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Are Asians people of color?

In an age where liberals have begun the process of reclaiming the words “Black” and “Brown,” there is no mass movement to don the color “Yellow.” The truth is that the Asian American community has, and will continue to experience an identity crisis. Our complexities are only further exacerbated by the lack of discussion about our own place in this country. We as people have the right to own our identities and recognize where Asians and Asian-Americans stand on race issues. Because right now, it feels like we don’t stand anywhere. And as Americans, that is disappointing. 

We as Asians and Asian-Americans are often irrevocably intertwined with the immigrant narrative. For many of us Duke students, we stepped on campus as first or second-generation immigrants from Asian nations. This means that we arrived in a nation only the fraction of the age of our motherlands. The US is only approximately 240 years old, still very much struggling to get a foothold of its own identity. While this nation has made some strides, color still matters.

The phrase “people of color,” or POC, has its literal meaning. Historically, Asian immigrants have been persecuted and discriminated because they were not white. History classes curiously skirt around the Chinese Exclusion Act of 1882, the Asiatic Barred Zone within the Immigration Act of 1924 and persecutions of Chinese immigrants in the 19th century. This is on top of Japanese Internment in WWII and the death of Vincent Chin.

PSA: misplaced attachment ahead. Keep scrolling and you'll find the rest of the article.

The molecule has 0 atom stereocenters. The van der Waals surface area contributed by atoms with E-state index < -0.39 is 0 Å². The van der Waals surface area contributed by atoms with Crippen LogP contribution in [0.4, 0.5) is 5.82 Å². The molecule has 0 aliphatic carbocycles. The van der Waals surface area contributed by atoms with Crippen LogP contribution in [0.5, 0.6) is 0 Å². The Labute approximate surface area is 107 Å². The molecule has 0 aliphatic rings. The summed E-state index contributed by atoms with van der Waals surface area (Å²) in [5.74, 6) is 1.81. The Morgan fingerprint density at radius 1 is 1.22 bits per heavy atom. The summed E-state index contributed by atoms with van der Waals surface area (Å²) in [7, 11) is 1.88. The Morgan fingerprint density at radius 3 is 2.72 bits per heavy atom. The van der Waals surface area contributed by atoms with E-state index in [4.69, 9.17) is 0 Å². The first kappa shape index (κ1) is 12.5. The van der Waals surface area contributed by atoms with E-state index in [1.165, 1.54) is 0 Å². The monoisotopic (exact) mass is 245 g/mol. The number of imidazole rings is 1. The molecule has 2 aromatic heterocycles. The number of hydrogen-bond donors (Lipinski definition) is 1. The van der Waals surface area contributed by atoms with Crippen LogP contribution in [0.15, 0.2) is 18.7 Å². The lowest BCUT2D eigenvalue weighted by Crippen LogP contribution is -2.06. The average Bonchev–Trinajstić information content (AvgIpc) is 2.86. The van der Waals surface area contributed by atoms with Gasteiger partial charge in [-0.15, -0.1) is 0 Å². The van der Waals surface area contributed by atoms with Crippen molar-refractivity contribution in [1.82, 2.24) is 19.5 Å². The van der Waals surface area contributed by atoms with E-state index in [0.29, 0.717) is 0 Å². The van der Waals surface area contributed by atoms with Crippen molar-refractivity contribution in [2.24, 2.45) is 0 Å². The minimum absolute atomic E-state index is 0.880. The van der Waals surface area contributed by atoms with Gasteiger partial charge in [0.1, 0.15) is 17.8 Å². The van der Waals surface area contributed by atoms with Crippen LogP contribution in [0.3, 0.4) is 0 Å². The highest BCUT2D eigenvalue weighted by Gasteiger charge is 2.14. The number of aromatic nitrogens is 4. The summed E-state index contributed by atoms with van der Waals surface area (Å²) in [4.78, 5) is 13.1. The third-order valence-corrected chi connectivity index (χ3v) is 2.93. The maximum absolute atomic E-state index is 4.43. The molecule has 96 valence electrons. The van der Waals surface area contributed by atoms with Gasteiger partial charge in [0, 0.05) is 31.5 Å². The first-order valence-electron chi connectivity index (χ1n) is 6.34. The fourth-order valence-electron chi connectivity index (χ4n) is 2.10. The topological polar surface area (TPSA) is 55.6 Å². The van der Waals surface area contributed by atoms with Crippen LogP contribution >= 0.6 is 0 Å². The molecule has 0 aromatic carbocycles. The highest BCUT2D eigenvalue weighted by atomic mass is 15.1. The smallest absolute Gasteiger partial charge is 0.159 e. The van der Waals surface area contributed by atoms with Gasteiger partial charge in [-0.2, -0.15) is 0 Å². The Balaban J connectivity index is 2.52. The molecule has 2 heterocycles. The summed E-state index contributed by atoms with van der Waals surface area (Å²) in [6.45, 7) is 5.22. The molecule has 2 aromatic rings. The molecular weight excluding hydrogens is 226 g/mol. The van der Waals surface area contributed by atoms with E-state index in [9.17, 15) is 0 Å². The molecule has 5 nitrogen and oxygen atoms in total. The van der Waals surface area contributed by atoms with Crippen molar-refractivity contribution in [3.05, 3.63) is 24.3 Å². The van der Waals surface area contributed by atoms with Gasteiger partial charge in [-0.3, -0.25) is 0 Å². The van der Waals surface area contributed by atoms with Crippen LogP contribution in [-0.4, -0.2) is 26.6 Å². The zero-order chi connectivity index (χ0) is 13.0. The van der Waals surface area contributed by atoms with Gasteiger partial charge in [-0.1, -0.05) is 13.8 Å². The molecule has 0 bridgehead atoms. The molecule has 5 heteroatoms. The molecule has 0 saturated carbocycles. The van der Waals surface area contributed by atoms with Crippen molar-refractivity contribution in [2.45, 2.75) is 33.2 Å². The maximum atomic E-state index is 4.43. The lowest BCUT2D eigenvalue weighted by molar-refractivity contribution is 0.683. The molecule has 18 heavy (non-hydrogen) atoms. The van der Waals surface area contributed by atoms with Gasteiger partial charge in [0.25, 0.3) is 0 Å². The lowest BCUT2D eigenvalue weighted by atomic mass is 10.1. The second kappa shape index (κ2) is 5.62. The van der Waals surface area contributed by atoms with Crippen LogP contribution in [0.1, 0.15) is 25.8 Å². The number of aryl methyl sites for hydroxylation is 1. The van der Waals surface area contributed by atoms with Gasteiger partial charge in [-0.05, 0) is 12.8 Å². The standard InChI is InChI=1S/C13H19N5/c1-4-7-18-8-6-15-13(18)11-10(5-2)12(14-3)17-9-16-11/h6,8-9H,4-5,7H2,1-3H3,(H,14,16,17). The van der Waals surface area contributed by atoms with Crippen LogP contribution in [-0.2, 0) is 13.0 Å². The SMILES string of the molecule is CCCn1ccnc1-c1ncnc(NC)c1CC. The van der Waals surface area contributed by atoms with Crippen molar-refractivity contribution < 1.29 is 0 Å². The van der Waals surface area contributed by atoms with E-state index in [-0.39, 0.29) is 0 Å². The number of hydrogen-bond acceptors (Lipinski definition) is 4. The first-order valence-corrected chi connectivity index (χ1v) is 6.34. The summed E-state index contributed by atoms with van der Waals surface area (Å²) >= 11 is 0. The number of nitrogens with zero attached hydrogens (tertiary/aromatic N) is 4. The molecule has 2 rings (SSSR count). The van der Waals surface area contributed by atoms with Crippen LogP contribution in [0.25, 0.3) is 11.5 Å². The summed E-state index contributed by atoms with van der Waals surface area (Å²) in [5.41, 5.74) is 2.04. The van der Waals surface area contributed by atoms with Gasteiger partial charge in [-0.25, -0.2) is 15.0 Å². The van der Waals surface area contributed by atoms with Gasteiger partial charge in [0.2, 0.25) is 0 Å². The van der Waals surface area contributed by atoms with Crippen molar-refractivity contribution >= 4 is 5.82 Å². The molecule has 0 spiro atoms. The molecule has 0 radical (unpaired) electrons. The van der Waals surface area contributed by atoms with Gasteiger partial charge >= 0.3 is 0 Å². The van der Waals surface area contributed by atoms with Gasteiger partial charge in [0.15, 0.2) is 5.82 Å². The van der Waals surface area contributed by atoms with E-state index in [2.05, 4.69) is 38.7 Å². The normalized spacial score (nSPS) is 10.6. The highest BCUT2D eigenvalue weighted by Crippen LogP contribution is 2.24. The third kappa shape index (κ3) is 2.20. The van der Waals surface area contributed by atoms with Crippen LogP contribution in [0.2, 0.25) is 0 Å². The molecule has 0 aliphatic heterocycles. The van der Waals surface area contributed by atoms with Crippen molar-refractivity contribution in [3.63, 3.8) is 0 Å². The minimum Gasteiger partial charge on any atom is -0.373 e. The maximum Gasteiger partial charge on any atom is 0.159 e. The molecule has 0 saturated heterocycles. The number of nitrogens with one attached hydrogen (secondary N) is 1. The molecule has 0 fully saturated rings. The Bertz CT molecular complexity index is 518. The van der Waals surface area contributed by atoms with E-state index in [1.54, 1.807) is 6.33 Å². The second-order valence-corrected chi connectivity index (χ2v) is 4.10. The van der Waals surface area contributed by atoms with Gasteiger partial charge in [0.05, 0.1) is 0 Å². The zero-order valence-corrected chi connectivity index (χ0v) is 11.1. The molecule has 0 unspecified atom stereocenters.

American history has shown that Asians have been seen as the “others,” “aliens,” and “non-Americans” because of the color of our skin. Asians have been frequently labeled as POC.

But let’s not be presumptuous. As a minority group in this nation, we Asians have been bestowed significant amount of advantages. Desegregation and enfranchisement of African-Americans and other POC in this nation had long been rolling when many of our family members first came to the US. During the Civil Rights movement, people were beaten and killed protesting for equality. I have never been forced to attend a different university from my white peers, never had to drink from a different water fountain, have never been prevented from voting for elected officials as an American citizen. Asians and Asian Americans ought to recognize how any abatement of racism in the US came because of those who came before us—most of whom were people of a different color. 

So what does this mean for the hundreds of us, milling around on campus, going about our daily lives on this bubble of a campus?

I think of Michael Brown. I think of Sandra Bland. I think of Tamir Rice. I think of a sense of justice that I wish would transcend above racial lines. But that’s not the reality of the situation. 

As an Asian, especially with my East-Asian background, I have been taught to be humble, speak only words that need to be spoken, not stick my head into trouble. I am not the only one raised this way. These are qualities I admire greatly among my peers, and something I truly believe many in this country can learn from our cultures.